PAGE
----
The Azkals celebrate after defeating Malaysia 1-0. Despite the win, they fail to advance to the semifinals. Photograph by Mark Demayo, ABS-CBN News
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Despite SEAG disappointment, Azkals head coach says, ‘This game gave us hope’

This may have been one of the strongest lineups the Philippines has ever had in the regional competition, but our booters failed to break a three decade curse. Despite his wards being reduced to tears, their head coach says that this is way forward for the team.
Nissi Icasiano | Dec 07 2019

For the 14th-straight time in the Southeast Asian Games, the Philippines failed to qualify for the semi-finals in football. It is a huge letdown for our Azkals as the last time that they made it to the knockout stage was when the country hosted the SEAG in 1991.

The Filipino booters were among the rousing stories in that edition of the multi-sport event. Then, Bacolod-native Norman Fegidero steered the national squad to the Final Four with a 1-0 victory over Malaysia. That particular win earned the Philippines its first and only entry in the win-or-go-home semis.

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While Stephan Schrock was able to replicate Fegidero’s feat by leading the Philippine Azkals to a 1-nil upset win against Malaysia this year, a tiebreaker method in football hindered them from entering the tourney’s medal stage. In their last game of Group A’s single-round elimination, the Azkals delivered their most decisive victory in the competition after a 6-1 drubbing of Timor-Leste in front of a raucous crowd at the Biñan Football Stadium in Laguna on December 4.

Stephan Schrock of the Philippines controls the ball during their SEA Games men’s football match against Malaysia at the Rizal Memorial Stadium in Manila. Mark Demayo, ABS-CBN News

Schrock picked up where he left off from their conquest of Malaysia, scoring within the first four minutes of action. Meanwhile, Amani Aguinaldo also had himself quite the night of the offensive end as he recorded a hat trick, starting with a goal at the 43rd minute to make it a 2-0 advantage heading into halftime. He recorded two more goals at the 86th and 90th minutes. Mar Diano and Dylan De Bruycker joined the goal party as well, scoring at the 54th and the 78th marks respectively.

Despite the favorable result, the Philippines still ended empty-handed as the nation finished the group tied with Cambodia with seven points. The Azkals gave up a goal in the dying moments of the match, courtesy of a free kick from Nathaniel Reis.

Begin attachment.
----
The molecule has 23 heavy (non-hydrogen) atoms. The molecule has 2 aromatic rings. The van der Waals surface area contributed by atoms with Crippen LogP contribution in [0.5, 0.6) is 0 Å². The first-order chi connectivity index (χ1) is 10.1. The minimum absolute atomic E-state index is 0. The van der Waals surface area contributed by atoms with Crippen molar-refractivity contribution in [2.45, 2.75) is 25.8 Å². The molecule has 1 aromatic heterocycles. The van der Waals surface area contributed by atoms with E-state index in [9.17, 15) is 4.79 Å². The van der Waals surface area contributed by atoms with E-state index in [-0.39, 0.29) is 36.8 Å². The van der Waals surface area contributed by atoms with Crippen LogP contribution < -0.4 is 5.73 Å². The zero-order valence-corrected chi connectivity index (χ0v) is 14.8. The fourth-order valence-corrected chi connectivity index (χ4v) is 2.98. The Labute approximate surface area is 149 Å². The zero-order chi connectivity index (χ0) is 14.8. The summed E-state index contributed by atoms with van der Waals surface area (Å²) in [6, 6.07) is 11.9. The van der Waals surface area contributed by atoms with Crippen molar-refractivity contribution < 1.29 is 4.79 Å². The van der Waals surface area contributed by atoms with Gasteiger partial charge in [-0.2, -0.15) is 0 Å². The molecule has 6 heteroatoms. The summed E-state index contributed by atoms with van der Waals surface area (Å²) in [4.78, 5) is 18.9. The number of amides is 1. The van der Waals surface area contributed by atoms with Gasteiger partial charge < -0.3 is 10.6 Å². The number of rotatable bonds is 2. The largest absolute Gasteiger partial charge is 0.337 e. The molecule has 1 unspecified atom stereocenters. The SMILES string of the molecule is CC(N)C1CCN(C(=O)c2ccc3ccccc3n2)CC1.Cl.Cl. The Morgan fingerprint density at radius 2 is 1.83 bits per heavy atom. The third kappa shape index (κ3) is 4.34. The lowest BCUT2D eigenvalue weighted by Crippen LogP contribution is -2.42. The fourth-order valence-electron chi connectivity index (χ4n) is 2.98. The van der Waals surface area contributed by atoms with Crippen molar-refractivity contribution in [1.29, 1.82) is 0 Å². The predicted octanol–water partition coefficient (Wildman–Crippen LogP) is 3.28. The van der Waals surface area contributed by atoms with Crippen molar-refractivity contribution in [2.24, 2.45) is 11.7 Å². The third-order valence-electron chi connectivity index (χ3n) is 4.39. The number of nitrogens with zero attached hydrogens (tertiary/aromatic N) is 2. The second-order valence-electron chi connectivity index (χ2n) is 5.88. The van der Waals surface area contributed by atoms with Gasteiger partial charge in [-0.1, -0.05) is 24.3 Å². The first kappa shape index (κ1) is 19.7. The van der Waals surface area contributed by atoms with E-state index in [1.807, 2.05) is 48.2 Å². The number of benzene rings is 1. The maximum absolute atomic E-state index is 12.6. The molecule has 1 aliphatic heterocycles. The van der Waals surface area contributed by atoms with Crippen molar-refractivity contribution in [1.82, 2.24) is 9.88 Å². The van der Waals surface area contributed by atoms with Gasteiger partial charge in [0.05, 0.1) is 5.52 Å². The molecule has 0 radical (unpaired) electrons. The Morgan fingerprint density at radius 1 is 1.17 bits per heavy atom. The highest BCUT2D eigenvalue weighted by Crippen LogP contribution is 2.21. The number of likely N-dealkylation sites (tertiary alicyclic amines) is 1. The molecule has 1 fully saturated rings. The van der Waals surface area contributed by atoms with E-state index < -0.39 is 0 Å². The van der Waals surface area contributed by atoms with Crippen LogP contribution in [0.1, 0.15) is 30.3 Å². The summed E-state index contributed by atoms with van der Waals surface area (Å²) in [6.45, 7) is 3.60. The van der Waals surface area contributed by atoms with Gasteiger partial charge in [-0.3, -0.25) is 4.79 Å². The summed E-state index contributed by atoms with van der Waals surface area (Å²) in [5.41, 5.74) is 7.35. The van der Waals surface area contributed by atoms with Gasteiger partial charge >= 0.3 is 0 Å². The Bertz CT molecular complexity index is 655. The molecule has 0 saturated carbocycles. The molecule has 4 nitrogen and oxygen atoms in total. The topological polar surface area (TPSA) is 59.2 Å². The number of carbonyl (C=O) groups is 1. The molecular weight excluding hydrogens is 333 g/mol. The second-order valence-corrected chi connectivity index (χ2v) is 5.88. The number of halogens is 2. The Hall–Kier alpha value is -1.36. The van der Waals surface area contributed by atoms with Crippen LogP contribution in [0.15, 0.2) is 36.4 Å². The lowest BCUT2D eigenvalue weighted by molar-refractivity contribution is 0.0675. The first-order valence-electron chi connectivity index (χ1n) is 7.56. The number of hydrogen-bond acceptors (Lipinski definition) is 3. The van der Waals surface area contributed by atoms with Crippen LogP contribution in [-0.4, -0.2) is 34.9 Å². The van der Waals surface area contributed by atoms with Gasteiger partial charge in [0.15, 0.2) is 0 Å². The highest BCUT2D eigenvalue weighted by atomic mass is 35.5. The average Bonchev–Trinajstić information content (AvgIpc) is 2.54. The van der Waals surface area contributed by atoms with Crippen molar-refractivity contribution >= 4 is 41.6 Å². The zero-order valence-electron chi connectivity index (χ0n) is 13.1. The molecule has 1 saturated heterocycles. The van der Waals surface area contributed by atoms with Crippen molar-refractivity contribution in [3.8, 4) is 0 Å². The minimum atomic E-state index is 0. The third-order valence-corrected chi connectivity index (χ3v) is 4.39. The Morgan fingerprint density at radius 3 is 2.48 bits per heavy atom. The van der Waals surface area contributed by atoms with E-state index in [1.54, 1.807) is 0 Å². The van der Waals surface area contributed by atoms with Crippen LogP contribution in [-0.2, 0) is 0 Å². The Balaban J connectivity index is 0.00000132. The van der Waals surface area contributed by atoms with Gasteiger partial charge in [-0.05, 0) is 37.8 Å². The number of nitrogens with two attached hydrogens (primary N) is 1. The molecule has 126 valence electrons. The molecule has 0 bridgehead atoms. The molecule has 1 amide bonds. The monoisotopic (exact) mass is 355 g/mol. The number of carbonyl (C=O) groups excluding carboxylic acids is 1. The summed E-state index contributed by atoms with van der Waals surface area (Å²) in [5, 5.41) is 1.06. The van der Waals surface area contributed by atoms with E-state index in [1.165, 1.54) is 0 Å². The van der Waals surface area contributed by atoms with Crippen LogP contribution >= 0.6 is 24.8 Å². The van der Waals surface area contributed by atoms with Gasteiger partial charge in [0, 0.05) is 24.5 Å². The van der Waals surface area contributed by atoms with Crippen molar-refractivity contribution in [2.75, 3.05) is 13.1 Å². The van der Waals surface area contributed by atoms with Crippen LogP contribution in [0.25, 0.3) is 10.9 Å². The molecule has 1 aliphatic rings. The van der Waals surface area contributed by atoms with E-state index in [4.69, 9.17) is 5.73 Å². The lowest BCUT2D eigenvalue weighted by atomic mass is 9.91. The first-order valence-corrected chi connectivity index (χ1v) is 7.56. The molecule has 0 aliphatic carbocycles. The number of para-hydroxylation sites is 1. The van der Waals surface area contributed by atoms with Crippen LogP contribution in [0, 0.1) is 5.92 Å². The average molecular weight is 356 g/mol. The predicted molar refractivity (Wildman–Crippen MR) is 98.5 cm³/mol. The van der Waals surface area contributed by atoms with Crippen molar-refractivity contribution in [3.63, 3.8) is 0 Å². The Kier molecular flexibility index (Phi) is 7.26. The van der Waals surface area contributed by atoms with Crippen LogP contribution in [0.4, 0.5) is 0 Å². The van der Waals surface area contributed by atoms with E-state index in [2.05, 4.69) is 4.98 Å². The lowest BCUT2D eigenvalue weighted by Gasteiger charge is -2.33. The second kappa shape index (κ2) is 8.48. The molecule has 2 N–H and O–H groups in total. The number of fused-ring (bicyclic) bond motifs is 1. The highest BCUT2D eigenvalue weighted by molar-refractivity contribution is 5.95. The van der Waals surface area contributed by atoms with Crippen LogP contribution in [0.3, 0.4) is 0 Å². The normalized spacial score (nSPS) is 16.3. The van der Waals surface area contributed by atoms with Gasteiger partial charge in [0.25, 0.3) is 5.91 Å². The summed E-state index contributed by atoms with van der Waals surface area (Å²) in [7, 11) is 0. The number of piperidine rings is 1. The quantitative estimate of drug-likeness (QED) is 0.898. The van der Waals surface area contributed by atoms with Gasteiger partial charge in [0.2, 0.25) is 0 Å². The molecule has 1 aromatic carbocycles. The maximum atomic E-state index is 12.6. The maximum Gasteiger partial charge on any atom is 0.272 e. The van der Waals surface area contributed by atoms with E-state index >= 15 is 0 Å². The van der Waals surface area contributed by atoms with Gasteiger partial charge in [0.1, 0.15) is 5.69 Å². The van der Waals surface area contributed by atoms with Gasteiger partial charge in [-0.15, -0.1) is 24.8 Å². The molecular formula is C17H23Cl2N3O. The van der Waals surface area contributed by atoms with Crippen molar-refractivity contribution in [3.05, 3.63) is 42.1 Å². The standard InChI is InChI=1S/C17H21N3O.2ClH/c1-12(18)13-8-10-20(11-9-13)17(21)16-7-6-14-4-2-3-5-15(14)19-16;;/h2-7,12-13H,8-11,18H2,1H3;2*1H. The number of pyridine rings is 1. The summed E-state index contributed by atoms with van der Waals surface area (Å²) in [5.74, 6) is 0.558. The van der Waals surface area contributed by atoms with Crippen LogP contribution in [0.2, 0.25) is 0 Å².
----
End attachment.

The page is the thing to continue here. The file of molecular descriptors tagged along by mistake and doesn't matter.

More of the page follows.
Sweat and tears

After Cambodia accomplished a 3-1 triumph at the expense of Malaysia at the iconic Rizal Memorial Stadium in Manila, the Ankor Warriors pulled through with a goal difference of +6 to the Azkals' +5. The Azkals were reduced to tears at the final whistle, knowing that their enthralling 90-minute performance on the field was not enough to notch their first semi-final appearance in 28 years.

Head coach Goran Milojevic did not deny that it was a bitter pill to swallow for the entire team. “Honestly, I thought we deserved to advance. But that’s the sport. We can get unlucky. We had everything arranged to score more and more goals,” he says.

The Azkals mentor also commended Aguinaldo for his gallant effort to tally all the goals he could to keep the Philippines in contention for a semi-final seat. “Aguinaldo is already playing like a striker after some tactical changes, and that was excellent. Players deserve that one goal, not to concede one goal. But football is like that,” Milojevic says.

Azkals mentor Goran Milojevic commended Amani Aguinaldo for his gallant effort to tally all the goals he could to keep the Philippines in contention. Photograph by Arvin Lim, ABS-CBN Sports

The Azkals may have come up short in the SEA Games once again, but Milojevic chooses to see things positively. “We can rise with Filipino football in the next year or in two years. This game gave us hope. It is a hope that we can get so much better in the game because Filipinos love football,” he explains.

Finishing the elimination phase at third place with a 2-1-1 record, Milojevic went on record to say that his players have nothing to be ashamed of, believing that this SEAG lineup will go down in history as one of the best to ever represent the Philippines on the pitch.

“They gave all their best in this competition, but the sport is like that. Sometimes, you deserve to go up, but you’re unlucky, but I am confident that we’ll be much better next,” he declares. “I told them they’ve already done what they can do and they’re heroes for me. We deserve to be in the semi-finals. We just have small things to fix for the big future, and next time, I’m sure we’ll be luckier.”